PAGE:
US7520997Sep 4, 2004Apr 21, 2009Antoun Gregory SSeparation devices, systems and methods for separation of particulates from liquid
US7530732 *May 10, 2006May 12, 2009Hon Hai Precision Industry Co., Ltd.Apparatus for making thermal interface material with a cylindrical rotor
US7775961Feb 6, 2006Aug 17, 2010Battelle Energy Alliance, LlcMicrowave assisted centrifuge and related methods
US8097219Aug 13, 2009Jan 17, 2012Ut-Battelle LlcFor separating biodiesel product from glycerol
US8317672Nov 19, 2010Nov 27, 2012Kensey Nash CorporationCentrifuge method and apparatus
US8394006Apr 13, 2012Mar 12, 2013Kensey Nash CorporationCentrifuge
US8469871Aug 12, 2011Jun 25, 2013Kensey Nash CorporationCentrifuge
US8485958Aug 7, 2012Jul 16, 2013Kensey Nash CorporationSystems and methods for separating constituents of biologic liquid mixtures
US8496740Jul 26, 2011Jul 30, 2013Will D. Ball, IVApparatus for separating oil well products
US8556794Feb 15, 2012Oct 15, 2013Kensey Nash CorporationCentrifuge
US8562501Feb 18, 2013Oct 22, 2013Kensey Nash CorporationMethods for separating constituents of biologic liquid mixtures
US8617042Mar 18, 2013Dec 31, 2013Kensey Nash CorporationMethods for separating constituents of biologic liquid mixtures
US8636634 *Apr 2, 2008Jan 28, 2014Rasp Technologies, LlcReaction and separation processor and process for producing biodiesel
US8747291Oct 18, 2013Jun 10, 2014Kensey Nash CorporationMethods for separating constituents of biologic liquid mixtures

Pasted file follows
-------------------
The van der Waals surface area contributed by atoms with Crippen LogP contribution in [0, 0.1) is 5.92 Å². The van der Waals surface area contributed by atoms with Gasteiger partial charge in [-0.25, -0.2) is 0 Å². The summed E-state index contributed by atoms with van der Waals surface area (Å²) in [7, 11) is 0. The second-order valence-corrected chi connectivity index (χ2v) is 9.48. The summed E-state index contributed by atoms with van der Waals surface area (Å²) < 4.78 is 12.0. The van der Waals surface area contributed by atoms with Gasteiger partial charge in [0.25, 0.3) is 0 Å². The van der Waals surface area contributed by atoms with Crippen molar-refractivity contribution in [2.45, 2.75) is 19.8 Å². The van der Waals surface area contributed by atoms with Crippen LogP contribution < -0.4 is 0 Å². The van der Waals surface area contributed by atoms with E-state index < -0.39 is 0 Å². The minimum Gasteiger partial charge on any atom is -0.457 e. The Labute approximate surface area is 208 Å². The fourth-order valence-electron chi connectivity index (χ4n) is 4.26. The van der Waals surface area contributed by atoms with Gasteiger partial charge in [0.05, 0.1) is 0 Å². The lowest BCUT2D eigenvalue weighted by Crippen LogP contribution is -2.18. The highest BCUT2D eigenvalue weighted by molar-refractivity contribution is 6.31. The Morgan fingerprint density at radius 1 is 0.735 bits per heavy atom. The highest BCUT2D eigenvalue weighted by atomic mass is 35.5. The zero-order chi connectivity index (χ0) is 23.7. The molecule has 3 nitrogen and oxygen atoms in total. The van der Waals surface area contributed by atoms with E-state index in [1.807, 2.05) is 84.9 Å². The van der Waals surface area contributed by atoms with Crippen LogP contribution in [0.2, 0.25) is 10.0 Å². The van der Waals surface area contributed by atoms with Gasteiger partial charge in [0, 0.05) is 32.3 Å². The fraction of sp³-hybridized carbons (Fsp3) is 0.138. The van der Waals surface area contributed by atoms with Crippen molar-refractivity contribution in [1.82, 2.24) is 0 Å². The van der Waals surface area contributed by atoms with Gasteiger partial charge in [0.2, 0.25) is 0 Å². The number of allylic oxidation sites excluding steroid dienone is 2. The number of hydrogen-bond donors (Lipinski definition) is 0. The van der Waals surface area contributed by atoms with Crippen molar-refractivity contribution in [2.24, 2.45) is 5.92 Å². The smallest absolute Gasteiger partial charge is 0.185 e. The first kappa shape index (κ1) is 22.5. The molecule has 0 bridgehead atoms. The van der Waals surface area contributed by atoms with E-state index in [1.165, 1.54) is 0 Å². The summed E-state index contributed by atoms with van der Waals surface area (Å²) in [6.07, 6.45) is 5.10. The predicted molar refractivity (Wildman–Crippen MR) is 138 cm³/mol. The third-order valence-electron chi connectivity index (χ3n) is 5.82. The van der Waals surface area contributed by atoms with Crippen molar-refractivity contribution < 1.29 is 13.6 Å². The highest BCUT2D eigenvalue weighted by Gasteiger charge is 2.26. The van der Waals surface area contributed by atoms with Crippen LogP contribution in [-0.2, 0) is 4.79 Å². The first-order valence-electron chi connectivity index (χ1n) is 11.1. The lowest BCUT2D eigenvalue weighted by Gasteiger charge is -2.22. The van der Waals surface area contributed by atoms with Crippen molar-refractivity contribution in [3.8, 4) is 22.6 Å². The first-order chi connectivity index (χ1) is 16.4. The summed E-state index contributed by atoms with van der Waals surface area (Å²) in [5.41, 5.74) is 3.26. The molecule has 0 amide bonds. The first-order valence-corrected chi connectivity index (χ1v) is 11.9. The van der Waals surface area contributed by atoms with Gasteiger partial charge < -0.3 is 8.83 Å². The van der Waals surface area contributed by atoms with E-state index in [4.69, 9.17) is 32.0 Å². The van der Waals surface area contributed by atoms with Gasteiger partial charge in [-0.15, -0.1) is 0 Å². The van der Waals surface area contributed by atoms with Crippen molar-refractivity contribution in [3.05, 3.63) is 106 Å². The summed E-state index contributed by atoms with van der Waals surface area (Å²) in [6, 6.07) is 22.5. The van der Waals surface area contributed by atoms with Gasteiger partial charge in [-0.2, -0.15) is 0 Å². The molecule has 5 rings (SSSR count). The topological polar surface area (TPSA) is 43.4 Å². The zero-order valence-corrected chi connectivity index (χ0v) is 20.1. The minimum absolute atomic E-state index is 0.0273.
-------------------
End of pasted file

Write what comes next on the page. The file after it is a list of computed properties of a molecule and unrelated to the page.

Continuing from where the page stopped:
US8758211Oct 11, 2013Jun 24, 2014Kensey Nash CorporationCentrifuge
WO1997026085A1 *Oct 30, 1996Jul 24, 1997Costner Ind Nevada IncRotor shroud for a centrifugal separator
WO2013011100A1Jul 19, 2012Jan 24, 2013Commissariat A L'energie Atomique Et Aux Energies AlternativesProcess and device for bringing two immiscible liquids into contact, without mixing and at high temperature, with heating and brazing by induction
Classifications
U.S. Classification494/37, 366/307, 494/65, 422/259, 210/787, 494/79, 422/258, 494/63, 366/305, 366/306, 494/81
International ClassificationB01D11/04, B01D17/02, B01F15/00, B01D17/038, B01F7/00
Cooperative ClassificationB01D11/0476, B01D17/0214, B01F15/00883
European ClassificationB01D17/02F4, B01D11/04N
Legal Events
DateCodeEventDescription
Dec 13, 2005FPExpired due to failure to pay maintenance fee
Effective date: 20051019
Oct 19, 2005LAPSLapse for failure to pay maintenance fees
May 5, 2005REMIMaintenance fee reminder mailed
Dec 25, 2001FPExpired due to failure to pay maintenance fee
Effective date: 20011019
Oct 19, 2001FPAYFee payment
Year of fee payment: 8
Oct 19, 2001SULPSurcharge for late payment
Year of fee payment: 7
May 15, 2001REMIMaintenance fee reminder mailed
Apr 21, 1997FPAYFee payment
Year of fee payment: 4
Aug 6, 1992ASAssignment
Owner name: ARCH DEVELOPMENT CORP., ILLINOIS
Free format text: ASSIGNMENT OF ASSIGNORS INTEREST.;ASSIGNORS:CHOW, LORAC S.;LEONARD, RALPH A.;REEL/FRAME:006176/0426
Effective date: 19920803
Sep 23, 1991ASAssignment
Owner name: MERCK & CO., INC., NEW JERSEY
Free format text: ASSIGNMENT OF ASSIGNORS INTEREST.;ASSIGNOR:TANIGUCHI, MASAO;REEL/FRAME:005841/0476
Effective date: 19871028